The deductions drawn from observing the statements of a prosecutor during one of the monitored hearings are as follows: “Here in the Family Court, it is not the place to address the burden of the mother in raising the child. It’s meant to address custody, child support... The greater burden should fall on the mother” (Field Notebook, June 2022).

This deeply ingrained social notion that motherhood must be an unquestionable priority is echoed in the discourse of the involved parties, placing mothers in a position where non-compliance with these norms can be used as an argument against their capacity to be competent mothers.

An additional example is provided by a lawyer who uses the mother’s choice to work instead of caring for the child to categorize her as someone who practices divergent and therefore condemnable motherhood: “She spends the entire day working at the Liberdade market, and the child is left alone without anyone to care for her when she is working” (Field Notebook, October 2023).

The notion of idealized motherhood often surfaces in court hearings and legal proceedings, subjecting mothers to evaluation partly based on their alignment with this ideal. Instances where a mother displays independence, professional aspirations, or maintains personal interests can lead to perceptions of neglect or self-centeredness, deviating from societal expectations. Consequently, she becomes emblematic of a motherhood model regarded as unconventional and problematic, departing from the endorsed norm.

In contrast, fathers frequently enjoy a realm of choice regarding their involvement in their children’s lives. Fathers are commonly seen as “contributors” or “secondary figures” in parenting, while mothers carry the mantle of primary caregivers. This distinction is evident in statements such as that of a father-defendant: “I can’t care for the child due to my dual work commitments” (Field Notebook, June 2022).

This element of choice gives fathers a greater latitude to prioritize personal, professional, and social aspects without being subjected to the same level of scrutiny mothers face.

Considering these observations, it becomes apparent that the dynamics of custody and visitation hearings underscore how motherhood assumes a compulsory role, demanding mothers make self-effacing sacrifices for their children. On the other hand, fathers are granted the prerogative to decide. This contrast reflects deeply ingrained gender norms that perpetuate disparities in parental responsibilities.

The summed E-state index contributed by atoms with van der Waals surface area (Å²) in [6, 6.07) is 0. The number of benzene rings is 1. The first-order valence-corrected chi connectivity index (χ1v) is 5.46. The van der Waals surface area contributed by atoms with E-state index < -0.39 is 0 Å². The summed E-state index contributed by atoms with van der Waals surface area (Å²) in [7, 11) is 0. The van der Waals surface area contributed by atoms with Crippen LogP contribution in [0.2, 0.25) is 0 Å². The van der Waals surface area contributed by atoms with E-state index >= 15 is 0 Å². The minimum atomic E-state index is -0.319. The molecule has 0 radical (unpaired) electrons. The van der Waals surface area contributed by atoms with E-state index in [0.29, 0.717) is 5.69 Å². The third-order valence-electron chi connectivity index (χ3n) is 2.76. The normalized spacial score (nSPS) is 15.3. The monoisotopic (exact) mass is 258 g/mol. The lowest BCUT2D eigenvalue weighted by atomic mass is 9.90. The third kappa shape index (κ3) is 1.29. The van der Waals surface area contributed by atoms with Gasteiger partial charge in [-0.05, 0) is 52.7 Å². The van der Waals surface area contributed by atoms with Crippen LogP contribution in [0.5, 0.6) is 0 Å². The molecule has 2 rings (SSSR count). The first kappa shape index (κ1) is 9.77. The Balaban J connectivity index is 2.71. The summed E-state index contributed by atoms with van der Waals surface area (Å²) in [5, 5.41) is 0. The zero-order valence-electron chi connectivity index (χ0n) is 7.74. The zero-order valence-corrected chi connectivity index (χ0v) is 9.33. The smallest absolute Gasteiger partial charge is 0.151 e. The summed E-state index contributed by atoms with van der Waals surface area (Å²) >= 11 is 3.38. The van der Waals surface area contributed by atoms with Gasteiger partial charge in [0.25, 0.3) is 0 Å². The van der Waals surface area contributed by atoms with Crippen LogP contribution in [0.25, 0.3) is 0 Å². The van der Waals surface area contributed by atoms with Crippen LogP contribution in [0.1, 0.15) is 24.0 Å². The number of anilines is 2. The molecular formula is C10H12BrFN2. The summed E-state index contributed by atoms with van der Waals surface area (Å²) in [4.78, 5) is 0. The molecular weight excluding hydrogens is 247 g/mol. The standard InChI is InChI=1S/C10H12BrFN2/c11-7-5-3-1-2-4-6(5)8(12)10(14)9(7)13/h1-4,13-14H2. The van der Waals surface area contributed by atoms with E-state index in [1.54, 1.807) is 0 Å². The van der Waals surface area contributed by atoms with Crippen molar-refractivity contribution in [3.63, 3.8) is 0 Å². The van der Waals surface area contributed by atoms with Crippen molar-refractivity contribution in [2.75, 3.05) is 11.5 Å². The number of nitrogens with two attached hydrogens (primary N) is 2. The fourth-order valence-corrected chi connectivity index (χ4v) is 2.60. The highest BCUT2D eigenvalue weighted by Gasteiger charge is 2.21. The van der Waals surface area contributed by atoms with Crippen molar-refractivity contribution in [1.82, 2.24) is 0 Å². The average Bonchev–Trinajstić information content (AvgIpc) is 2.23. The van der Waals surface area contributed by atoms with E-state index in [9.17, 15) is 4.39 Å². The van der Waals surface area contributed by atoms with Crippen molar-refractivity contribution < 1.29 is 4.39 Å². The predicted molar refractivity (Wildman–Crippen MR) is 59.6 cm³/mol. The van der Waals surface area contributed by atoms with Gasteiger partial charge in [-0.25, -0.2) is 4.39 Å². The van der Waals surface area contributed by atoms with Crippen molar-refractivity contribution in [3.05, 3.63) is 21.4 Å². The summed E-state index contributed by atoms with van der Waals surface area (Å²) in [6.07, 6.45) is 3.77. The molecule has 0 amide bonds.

According to Mattar and Diniz (2012: p. 14) the acceptance of a particular form of motherhood is determined by the accumulation and interaction of various aspects of a woman. The greater the number of perceived negative factors attributed to the woman or the couple engaging in motherhood and/or childbearing and care, the closer they are to the base of the hierarchical pyramid. Furthermore, this proximity to the base indicates a diminished exercise of human rights, highlighting the social exclusion to which they are subjected.

In this regard, dissenting mothers, those who seek to balance motherhood with other spheres of their lives and/or do not conform to the presumed standard of “normalcy,” may be stigmatized as neglectful or selfish and, consequently, may not have their rights fully realized.

Another important point is that during one of the hearings, the daughter of the mother in question testified in favor of her half-sister and stepfather, attempting to portray her as a dissenting mother with inappropriate and harmful behaviors for cohabitating with the child. She stated, “The mother exhibits aggressive behavior and shows repulsion towards her daughter. She does not behave as a mother should, she does not act like a real mother” (Field Notebook, May 2022). This shows that those who do not fit the socially accepted stereotype of a mother, the “ideal mother,” are categorized in the legal proceedings as “non-mothers” due to their unconventional approach to motherhood. This categorization becomes evident in this statement. At process, A hearing was also possible to notice that: “Her temperament is very explosive, and she exhibits behaviors that do not align with the demeanor a mother should display. To begin with, she would lose her temper very quickly from a young age and hit me in random situations. When we were out in public, there were instances when I said something I shouldn’t have, and she even slapped my mouth and stomped on my foot (CASE A, 2021).”